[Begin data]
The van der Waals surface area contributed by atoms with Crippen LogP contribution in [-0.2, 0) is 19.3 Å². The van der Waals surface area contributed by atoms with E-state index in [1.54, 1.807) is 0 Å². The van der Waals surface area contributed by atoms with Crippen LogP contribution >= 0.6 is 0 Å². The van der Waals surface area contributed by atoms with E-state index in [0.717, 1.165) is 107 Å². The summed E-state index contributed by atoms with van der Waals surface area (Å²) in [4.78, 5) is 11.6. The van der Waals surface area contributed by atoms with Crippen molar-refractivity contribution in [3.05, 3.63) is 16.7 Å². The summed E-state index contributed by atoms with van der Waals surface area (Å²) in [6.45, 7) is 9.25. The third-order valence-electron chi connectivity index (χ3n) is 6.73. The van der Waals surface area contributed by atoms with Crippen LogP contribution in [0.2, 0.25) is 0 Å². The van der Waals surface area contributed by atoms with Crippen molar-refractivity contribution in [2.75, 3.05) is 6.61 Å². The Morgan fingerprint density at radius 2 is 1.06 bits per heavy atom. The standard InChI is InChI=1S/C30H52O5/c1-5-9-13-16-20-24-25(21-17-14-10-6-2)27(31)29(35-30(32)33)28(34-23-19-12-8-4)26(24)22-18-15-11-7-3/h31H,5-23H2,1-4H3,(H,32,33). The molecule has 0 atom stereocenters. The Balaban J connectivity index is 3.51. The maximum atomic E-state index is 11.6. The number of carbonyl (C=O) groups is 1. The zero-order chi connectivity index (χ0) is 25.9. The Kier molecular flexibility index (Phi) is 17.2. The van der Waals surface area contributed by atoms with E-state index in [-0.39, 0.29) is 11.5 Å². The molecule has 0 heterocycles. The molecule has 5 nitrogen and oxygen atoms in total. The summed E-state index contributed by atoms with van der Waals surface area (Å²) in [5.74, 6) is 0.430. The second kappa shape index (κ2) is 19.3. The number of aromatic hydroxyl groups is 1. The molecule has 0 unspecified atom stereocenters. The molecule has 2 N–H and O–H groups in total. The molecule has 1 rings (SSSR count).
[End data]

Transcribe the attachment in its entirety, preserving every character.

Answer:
The van der Waals surface area contributed by atoms with Crippen LogP contribution in [-0.2, 0) is 19.3 Å². The van der Waals surface area contributed by atoms with E-state index in [1.54, 1.807) is 0 Å². The van der Waals surface area contributed by atoms with Crippen LogP contribution >= 0.6 is 0 Å². The van der Waals surface area contributed by atoms with E-state index in [0.717, 1.165) is 107 Å². The summed E-state index contributed by atoms with van der Waals surface area (Å²) in [4.78, 5) is 11.6. The van der Waals surface area contributed by atoms with Crippen molar-refractivity contribution in [3.05, 3.63) is 16.7 Å². The summed E-state index contributed by atoms with van der Waals surface area (Å²) in [6.45, 7) is 9.25. The third-order valence-electron chi connectivity index (χ3n) is 6.73. The van der Waals surface area contributed by atoms with Crippen LogP contribution in [0.2, 0.25) is 0 Å². The van der Waals surface area contributed by atoms with Crippen molar-refractivity contribution in [2.75, 3.05) is 6.61 Å². The Morgan fingerprint density at radius 2 is 1.06 bits per heavy atom. The standard InChI is InChI=1S/C30H52O5/c1-5-9-13-16-20-24-25(21-17-14-10-6-2)27(31)29(35-30(32)33)28(34-23-19-12-8-4)26(24)22-18-15-11-7-3/h31H,5-23H2,1-4H3,(H,32,33). The molecule has 0 atom stereocenters. The Balaban J connectivity index is 3.51. The maximum atomic E-state index is 11.6. The number of carbonyl (C=O) groups is 1. The zero-order chi connectivity index (χ0) is 25.9. The Kier molecular flexibility index (Phi) is 17.2. The van der Waals surface area contributed by atoms with E-state index in [-0.39, 0.29) is 11.5 Å². The molecule has 0 heterocycles. The molecule has 5 nitrogen and oxygen atoms in total. The summed E-state index contributed by atoms with van der Waals surface area (Å²) in [5.74, 6) is 0.430. The second kappa shape index (κ2) is 19.3. The number of aromatic hydroxyl groups is 1. The molecule has 0 unspecified atom stereocenters. The molecule has 2 N–H and O–H groups in total. The molecule has 1 rings (SSSR count).